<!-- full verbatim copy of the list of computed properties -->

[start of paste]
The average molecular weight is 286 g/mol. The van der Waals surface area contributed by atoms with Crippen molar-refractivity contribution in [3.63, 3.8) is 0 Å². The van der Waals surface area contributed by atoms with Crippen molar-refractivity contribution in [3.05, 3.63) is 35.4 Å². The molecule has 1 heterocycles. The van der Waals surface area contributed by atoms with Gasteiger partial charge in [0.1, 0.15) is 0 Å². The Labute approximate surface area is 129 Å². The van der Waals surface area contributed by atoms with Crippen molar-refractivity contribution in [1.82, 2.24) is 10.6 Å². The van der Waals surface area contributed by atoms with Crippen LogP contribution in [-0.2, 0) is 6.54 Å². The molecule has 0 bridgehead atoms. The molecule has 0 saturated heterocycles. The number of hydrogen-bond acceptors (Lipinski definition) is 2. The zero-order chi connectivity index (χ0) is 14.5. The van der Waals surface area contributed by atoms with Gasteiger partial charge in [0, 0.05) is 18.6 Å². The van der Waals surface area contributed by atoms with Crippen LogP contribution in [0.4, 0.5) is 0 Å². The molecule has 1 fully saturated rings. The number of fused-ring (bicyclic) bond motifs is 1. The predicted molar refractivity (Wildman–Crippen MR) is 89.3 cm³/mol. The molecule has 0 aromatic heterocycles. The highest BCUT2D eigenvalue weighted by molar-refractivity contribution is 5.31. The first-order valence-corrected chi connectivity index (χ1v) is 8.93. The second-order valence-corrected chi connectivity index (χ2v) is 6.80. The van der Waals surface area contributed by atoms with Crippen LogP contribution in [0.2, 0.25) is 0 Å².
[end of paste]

The average molecular weight is 286 g/mol. The van der Waals surface area contributed by atoms with Crippen molar-refractivity contribution in [3.63, 3.8) is 0 Å². The van der Waals surface area contributed by atoms with Crippen molar-refractivity contribution in [3.05, 3.63) is 35.4 Å². The molecule has 1 heterocycles. The van der Waals surface area contributed by atoms with Gasteiger partial charge in [0.1, 0.15) is 0 Å². The Labute approximate surface area is 129 Å². The van der Waals surface area contributed by atoms with Crippen molar-refractivity contribution in [1.82, 2.24) is 10.6 Å². The van der Waals surface area contributed by atoms with Crippen LogP contribution in [-0.2, 0) is 6.54 Å². The molecule has 0 bridgehead atoms. The molecule has 0 saturated heterocycles. The number of hydrogen-bond acceptors (Lipinski definition) is 2. The zero-order chi connectivity index (χ0) is 14.5. The van der Waals surface area contributed by atoms with Gasteiger partial charge in [0, 0.05) is 18.6 Å². The van der Waals surface area contributed by atoms with Crippen LogP contribution in [0.4, 0.5) is 0 Å². The molecule has 1 fully saturated rings. The number of fused-ring (bicyclic) bond motifs is 1. The predicted molar refractivity (Wildman–Crippen MR) is 89.3 cm³/mol. The molecule has 0 aromatic heterocycles. The highest BCUT2D eigenvalue weighted by molar-refractivity contribution is 5.31. The first-order valence-corrected chi connectivity index (χ1v) is 8.93. The second-order valence-corrected chi connectivity index (χ2v) is 6.80. The van der Waals surface area contributed by atoms with Crippen LogP contribution in [0.2, 0.25) is 0 Å².